I am reading the book:

Bishop, Pattern Recognition and Machine Learning (2006)

which defines the exponential family as distributions of the form (Eq. 2.194):

$$p(\mathbf x|\boldsymbol \eta) = h(\mathbf x) g(\boldsymbol \eta) \exp \{\boldsymbol \eta^\mathrm T \mathbf u(\mathbf x)\}$$

But I see no restrictions placed on $h(\mathbf x)$ or $\mathbf u(\mathbf x)$. Doesn't this mean that any distribution can be put in this form, by appropriate choice of $h(\mathbf x)$ and $\mathbf u(\mathbf x)$ (in fact only one of them has to be chosen properly!)? So how come the exponential family does not include all probability distributions? What am I missing?

Finally, a more particular question that I am interested in is this: Is the Bernoulli distribution in the exponential family? Wikipedia claims it is, but since I am obviously confused about something here, I would like to see why.

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    $\begingroup$ for the proof that the Bernoulli distribution is in the exponential family, try using the fact that $f(x; \mu) = \exp (\log( f(x; \mu)))$ and see where that gets you $\endgroup$ – jld Jul 31 '17 at 10:45
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    $\begingroup$ Just to clarify, are you asking whether any distribution can be written in this form, or whether any family of distributions can be written in this form? You seem to have gotten answers to the latter question. $\endgroup$ – Owen Jul 31 '17 at 12:41
  • $\begingroup$ @Owen Yes, I see now that this is the crucial point. Although any distribution can be written in this form (by setting $h(\mathbf x)$ appropriately, and $g=1,\mathbf u= 0$), that does not imply that any family can be written in this form. $\endgroup$ – becko Jul 31 '17 at 12:44
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    $\begingroup$ @becko, That's exactly right. The phrasing in the text, "the exponential family", is somewhat misleading, because there's not just one exponential family; rather, each choice of $(h, g, \mathbf u)$ gives rise to a family. Many authors instead say "an exponential family", making this more clear; e.g., see the Wikipedia page: en.wikipedia.org/wiki/Exponential_family $\endgroup$ – Brent Kerby Jul 31 '17 at 14:22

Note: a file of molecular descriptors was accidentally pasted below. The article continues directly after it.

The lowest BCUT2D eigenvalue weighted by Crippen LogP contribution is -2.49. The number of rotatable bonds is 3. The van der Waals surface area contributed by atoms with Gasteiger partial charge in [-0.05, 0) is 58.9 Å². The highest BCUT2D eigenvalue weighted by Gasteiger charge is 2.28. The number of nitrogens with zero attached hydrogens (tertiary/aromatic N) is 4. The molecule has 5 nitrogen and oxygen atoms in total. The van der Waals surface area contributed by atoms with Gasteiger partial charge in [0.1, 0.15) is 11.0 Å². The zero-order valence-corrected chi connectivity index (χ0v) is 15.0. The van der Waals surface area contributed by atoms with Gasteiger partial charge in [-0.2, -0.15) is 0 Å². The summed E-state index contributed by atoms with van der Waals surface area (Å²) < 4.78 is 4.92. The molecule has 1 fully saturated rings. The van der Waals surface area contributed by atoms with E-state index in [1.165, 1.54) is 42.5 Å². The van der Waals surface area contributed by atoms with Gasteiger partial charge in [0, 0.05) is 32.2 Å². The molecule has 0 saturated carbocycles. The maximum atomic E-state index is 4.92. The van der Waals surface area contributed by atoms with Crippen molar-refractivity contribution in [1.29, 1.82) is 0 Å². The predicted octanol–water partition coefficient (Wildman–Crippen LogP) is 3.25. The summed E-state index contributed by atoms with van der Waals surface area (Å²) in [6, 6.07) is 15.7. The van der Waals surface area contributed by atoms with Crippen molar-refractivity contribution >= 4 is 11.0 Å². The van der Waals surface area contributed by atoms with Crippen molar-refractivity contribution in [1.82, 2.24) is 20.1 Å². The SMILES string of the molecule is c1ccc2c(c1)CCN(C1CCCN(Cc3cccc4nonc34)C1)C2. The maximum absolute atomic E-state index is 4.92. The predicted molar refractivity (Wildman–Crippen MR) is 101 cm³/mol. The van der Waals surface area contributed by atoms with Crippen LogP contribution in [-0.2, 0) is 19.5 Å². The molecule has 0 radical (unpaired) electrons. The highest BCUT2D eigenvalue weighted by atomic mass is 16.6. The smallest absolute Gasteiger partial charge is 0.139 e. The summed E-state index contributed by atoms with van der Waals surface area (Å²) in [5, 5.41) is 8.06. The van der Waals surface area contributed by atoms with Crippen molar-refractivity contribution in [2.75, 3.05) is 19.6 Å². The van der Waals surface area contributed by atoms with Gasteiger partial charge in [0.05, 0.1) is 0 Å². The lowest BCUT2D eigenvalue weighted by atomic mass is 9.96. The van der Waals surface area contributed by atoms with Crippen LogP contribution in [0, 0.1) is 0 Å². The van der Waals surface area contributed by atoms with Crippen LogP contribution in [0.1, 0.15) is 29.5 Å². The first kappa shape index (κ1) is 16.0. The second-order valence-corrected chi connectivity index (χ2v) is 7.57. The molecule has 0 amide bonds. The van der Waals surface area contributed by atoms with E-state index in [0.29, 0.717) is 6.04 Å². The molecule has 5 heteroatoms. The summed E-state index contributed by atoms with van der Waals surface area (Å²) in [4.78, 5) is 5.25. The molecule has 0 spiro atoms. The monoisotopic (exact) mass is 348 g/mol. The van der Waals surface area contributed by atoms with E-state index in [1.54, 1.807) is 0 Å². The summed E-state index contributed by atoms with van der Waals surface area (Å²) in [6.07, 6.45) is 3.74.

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    $\begingroup$ @becko I think your argument shows that any given distribution can be one member of an exponential family, but not that any family of distributions can be an exponential family. $\endgroup$ – Matthew Drury Aug 1 '17 at 4:58

Well, one consequence of your definition: $$p(\mathbf x|\boldsymbol \eta) = h(\mathbf x) g(\boldsymbol \eta) \exp \{\boldsymbol \eta^\mathrm T \mathbf u(\mathbf x)\}$$ is that the support of the distribution family indexed by parameter $\eta$ do not depend on $\eta$. (The support of a probability distribution is the (closure of) the least set with probability one, or in other words, where the distribution lives.) So it is enough to give a counterexample of a distribution family with support depending on the parameter, the most easy example is the following family of uniform distributions: $ \text{U}(0, \eta), \quad \eta > 0$. (the other answer by @Chaconne gives a more sophisticated counterexample).


Consider the non-central Laplace distribution $$ f(x; \mu, \sigma) \propto \exp \left(-| x - \mu | / \sigma \right). $$

Unless $\mu = 0$ you won't be able to write $|x - \mu|$ as an inner product between $\mu$ and some function of $x$.

The exponential family does include the vast majority of the nice named distributions that we commonly encounter, so at first it may seem like it has everything of interest, but it by no means is exhaustive.


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